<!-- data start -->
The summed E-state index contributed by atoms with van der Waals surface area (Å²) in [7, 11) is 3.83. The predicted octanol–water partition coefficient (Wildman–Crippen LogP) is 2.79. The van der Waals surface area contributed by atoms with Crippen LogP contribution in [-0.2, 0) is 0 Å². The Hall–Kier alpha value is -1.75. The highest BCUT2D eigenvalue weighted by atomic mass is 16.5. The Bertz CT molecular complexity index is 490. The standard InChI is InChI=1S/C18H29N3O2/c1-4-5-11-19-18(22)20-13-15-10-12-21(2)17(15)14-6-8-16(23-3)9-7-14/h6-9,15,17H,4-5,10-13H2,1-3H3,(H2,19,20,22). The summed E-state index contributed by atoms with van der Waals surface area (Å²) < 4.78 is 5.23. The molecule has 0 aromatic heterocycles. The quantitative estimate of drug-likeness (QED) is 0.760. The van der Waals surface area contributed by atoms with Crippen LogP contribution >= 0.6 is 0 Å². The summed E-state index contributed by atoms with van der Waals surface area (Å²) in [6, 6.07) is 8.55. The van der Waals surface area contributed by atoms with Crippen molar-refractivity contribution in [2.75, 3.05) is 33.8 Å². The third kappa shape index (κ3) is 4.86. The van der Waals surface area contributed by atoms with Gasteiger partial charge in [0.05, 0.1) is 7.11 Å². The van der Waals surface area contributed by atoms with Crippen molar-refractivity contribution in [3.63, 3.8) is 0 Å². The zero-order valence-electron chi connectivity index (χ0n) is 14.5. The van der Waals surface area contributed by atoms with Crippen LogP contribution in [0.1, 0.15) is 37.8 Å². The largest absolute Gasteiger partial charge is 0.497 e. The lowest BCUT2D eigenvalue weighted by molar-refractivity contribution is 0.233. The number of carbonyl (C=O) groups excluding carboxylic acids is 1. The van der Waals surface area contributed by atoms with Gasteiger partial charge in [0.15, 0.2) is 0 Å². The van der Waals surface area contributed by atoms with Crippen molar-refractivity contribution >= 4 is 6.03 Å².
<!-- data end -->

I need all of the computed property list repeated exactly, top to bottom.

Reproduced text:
The summed E-state index contributed by atoms with van der Waals surface area (Å²) in [7, 11) is 3.83. The predicted octanol–water partition coefficient (Wildman–Crippen LogP) is 2.79. The van der Waals surface area contributed by atoms with Crippen LogP contribution in [-0.2, 0) is 0 Å². The Hall–Kier alpha value is -1.75. The highest BCUT2D eigenvalue weighted by atomic mass is 16.5. The Bertz CT molecular complexity index is 490. The standard InChI is InChI=1S/C18H29N3O2/c1-4-5-11-19-18(22)20-13-15-10-12-21(2)17(15)14-6-8-16(23-3)9-7-14/h6-9,15,17H,4-5,10-13H2,1-3H3,(H2,19,20,22). The summed E-state index contributed by atoms with van der Waals surface area (Å²) < 4.78 is 5.23. The molecule has 0 aromatic heterocycles. The quantitative estimate of drug-likeness (QED) is 0.760. The van der Waals surface area contributed by atoms with Crippen LogP contribution >= 0.6 is 0 Å². The summed E-state index contributed by atoms with van der Waals surface area (Å²) in [6, 6.07) is 8.55. The van der Waals surface area contributed by atoms with Crippen molar-refractivity contribution in [2.75, 3.05) is 33.8 Å². The third kappa shape index (κ3) is 4.86. The van der Waals surface area contributed by atoms with Gasteiger partial charge in [0.05, 0.1) is 7.11 Å². The van der Waals surface area contributed by atoms with Crippen molar-refractivity contribution in [3.63, 3.8) is 0 Å². The zero-order valence-electron chi connectivity index (χ0n) is 14.5. The van der Waals surface area contributed by atoms with Crippen LogP contribution in [0.1, 0.15) is 37.8 Å². The largest absolute Gasteiger partial charge is 0.497 e. The lowest BCUT2D eigenvalue weighted by molar-refractivity contribution is 0.233. The number of carbonyl (C=O) groups excluding carboxylic acids is 1. The van der Waals surface area contributed by atoms with Gasteiger partial charge in [0.15, 0.2) is 0 Å². The van der Waals surface area contributed by atoms with Crippen molar-refractivity contribution >= 4 is 6.03 Å².